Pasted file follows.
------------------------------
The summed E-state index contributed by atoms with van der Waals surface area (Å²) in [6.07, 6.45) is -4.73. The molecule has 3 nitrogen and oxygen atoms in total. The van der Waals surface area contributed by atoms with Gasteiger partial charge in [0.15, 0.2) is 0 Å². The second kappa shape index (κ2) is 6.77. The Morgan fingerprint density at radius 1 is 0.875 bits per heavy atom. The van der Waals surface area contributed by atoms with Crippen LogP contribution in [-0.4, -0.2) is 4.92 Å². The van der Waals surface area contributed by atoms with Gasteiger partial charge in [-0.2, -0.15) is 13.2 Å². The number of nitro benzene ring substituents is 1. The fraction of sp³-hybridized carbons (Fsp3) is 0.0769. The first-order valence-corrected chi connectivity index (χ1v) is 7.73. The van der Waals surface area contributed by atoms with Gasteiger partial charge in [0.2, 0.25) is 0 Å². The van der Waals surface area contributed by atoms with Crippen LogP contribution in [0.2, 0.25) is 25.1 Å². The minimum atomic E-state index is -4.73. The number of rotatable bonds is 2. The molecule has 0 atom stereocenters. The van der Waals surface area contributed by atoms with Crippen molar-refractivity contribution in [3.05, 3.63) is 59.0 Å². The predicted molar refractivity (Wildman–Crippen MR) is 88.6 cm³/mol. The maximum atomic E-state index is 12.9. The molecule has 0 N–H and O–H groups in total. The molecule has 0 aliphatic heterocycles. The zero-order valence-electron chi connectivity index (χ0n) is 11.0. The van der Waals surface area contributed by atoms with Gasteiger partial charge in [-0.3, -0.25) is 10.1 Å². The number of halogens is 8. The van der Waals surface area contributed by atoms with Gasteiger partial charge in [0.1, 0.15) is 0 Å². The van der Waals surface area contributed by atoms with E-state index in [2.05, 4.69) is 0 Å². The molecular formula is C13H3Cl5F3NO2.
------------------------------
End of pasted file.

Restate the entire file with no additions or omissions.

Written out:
The summed E-state index contributed by atoms with van der Waals surface area (Å²) in [6.07, 6.45) is -4.73. The molecule has 3 nitrogen and oxygen atoms in total. The van der Waals surface area contributed by atoms with Gasteiger partial charge in [0.15, 0.2) is 0 Å². The second kappa shape index (κ2) is 6.77. The Morgan fingerprint density at radius 1 is 0.875 bits per heavy atom. The van der Waals surface area contributed by atoms with Crippen LogP contribution in [-0.4, -0.2) is 4.92 Å². The van der Waals surface area contributed by atoms with Gasteiger partial charge in [-0.2, -0.15) is 13.2 Å². The number of nitro benzene ring substituents is 1. The fraction of sp³-hybridized carbons (Fsp3) is 0.0769. The first-order valence-corrected chi connectivity index (χ1v) is 7.73. The van der Waals surface area contributed by atoms with Gasteiger partial charge in [0.2, 0.25) is 0 Å². The van der Waals surface area contributed by atoms with Crippen LogP contribution in [0.2, 0.25) is 25.1 Å². The minimum atomic E-state index is -4.73. The number of rotatable bonds is 2. The molecule has 0 atom stereocenters. The van der Waals surface area contributed by atoms with Crippen molar-refractivity contribution in [3.05, 3.63) is 59.0 Å². The predicted molar refractivity (Wildman–Crippen MR) is 88.6 cm³/mol. The maximum atomic E-state index is 12.9. The molecule has 0 N–H and O–H groups in total. The molecule has 0 aliphatic heterocycles. The zero-order valence-electron chi connectivity index (χ0n) is 11.0. The van der Waals surface area contributed by atoms with Gasteiger partial charge in [-0.3, -0.25) is 10.1 Å². The number of halogens is 8. The van der Waals surface area contributed by atoms with Gasteiger partial charge in [0.1, 0.15) is 0 Å². The van der Waals surface area contributed by atoms with E-state index in [2.05, 4.69) is 0 Å². The molecular formula is C13H3Cl5F3NO2.